March 29 (Bloomberg) -- Big square windows appear to have landed at random on the walls of the Zollverein School of Management and Design in Essen, Germany, as if dropped there by a passing breeze. It’s the work of Japanese architects Kazuyo Sejima and Ryue Nishizawa, who yesterday won their profession’s most prestigious award.
The pair was given the Pritzker Prize by the Hyatt Foundation in Chicago. They will share the $100,000 prize, given annually since 1979 for “significant contributions to humanity and the built environment through the art of architecture.” Sejima and Nishizawa will be presented the award in a May 17 ceremony on Ellis Island in New York Harbor.
Sejima, born in 1956, and Nishizawa, born in 1966, are principals of the Tokyo-based architecture firm SANAA. In their work for museums, universities and companies such as Christian Dior SA and Novartis AG, their highly formal design process has produced buildings of compelling authority. In others, especially New York’s New Museum of Contemporary Art, the result has been a parched minimalism.
Their long, narrow O Museum in Nagano, Japan, bends just enough to nestle into its extraordinary historic setting. The Glass Pavilion at the Toledo Museum of Art in Ohio is so diaphanous it barely seems to exist. Visitors wander among curving, uninterrupted walls of glass, with the shifting reflections highlighting the exhibits and workshops.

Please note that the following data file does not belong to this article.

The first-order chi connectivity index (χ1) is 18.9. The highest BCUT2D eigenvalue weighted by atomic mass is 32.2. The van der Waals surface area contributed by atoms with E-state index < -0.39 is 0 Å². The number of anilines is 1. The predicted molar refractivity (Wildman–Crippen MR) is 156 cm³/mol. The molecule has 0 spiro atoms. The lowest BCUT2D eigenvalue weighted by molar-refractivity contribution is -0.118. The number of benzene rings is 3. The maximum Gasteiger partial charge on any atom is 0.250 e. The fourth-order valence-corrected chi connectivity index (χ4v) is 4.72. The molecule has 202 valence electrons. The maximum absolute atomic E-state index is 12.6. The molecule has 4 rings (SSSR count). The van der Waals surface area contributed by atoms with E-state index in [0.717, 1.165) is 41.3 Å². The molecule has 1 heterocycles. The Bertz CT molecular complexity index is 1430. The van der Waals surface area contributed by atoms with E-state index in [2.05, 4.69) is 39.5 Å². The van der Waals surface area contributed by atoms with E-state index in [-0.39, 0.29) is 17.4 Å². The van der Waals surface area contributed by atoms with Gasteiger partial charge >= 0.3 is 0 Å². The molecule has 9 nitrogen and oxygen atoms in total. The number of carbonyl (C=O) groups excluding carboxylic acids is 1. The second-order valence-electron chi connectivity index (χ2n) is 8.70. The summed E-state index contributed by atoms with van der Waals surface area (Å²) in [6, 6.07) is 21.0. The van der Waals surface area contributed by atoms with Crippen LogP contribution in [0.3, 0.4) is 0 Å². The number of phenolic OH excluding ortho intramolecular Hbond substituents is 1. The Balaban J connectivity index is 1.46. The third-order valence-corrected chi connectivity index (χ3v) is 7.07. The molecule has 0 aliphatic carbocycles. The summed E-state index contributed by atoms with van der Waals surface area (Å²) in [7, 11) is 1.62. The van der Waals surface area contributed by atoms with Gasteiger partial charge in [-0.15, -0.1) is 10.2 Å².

That quality comes from an intensely cerebral process that strips away the extraneous. The light fixtures and devices that poke out of the ceilings and walls of conventional buildings vanish in buildings designed by Sejima and Nishizawa.
At the Zollverein School, squares of perfect concrete roof frame the sky’s passing clouds, though human occupation of the building seems incidental.
As they have received larger, more prestigious commissions, their designs have grown steadily more introverted, with a perfectionism that’s technically demanding and an expression that’s sensuously baroque.
The Rolex Learning Center, at the Federal Polytechnic of Lausanne, Switzerland, is a low square building that undulates like a blanket that’s being shaken out. The rippling floor plane continues inside, where students find their way from the library to cafes along bulging floors and zigzagging ramps. The various spaces invite entry by seeping into each other.
The New Museum looks like a stack of giant boxes, each slightly misaligned from the ones above and below it. The structure contrasts appealingly with the scruffy brick of its Bowery surroundings. Inside, the cubic galleries feel generic.
While I can’t fault the Pritzker jury on narrow aesthetic grounds, this is the second straight year that the award has gone to inward-looking architects who create rarefied beauty. Last year’s winner, Switzerland’s Peter Zumthor, is known for designing buildings of primordial calm in remote settings.
At a time of profound challenges in the field, when buildings can make significant contributions to the environment and house the world’s homeless, the Pritkzer is sending a message that architecture is mostly an aesthetic refuge. That’s a disservice.
(James S. Russell is Bloomberg’s U.S. architecture critic. The opinions expressed are his own.)
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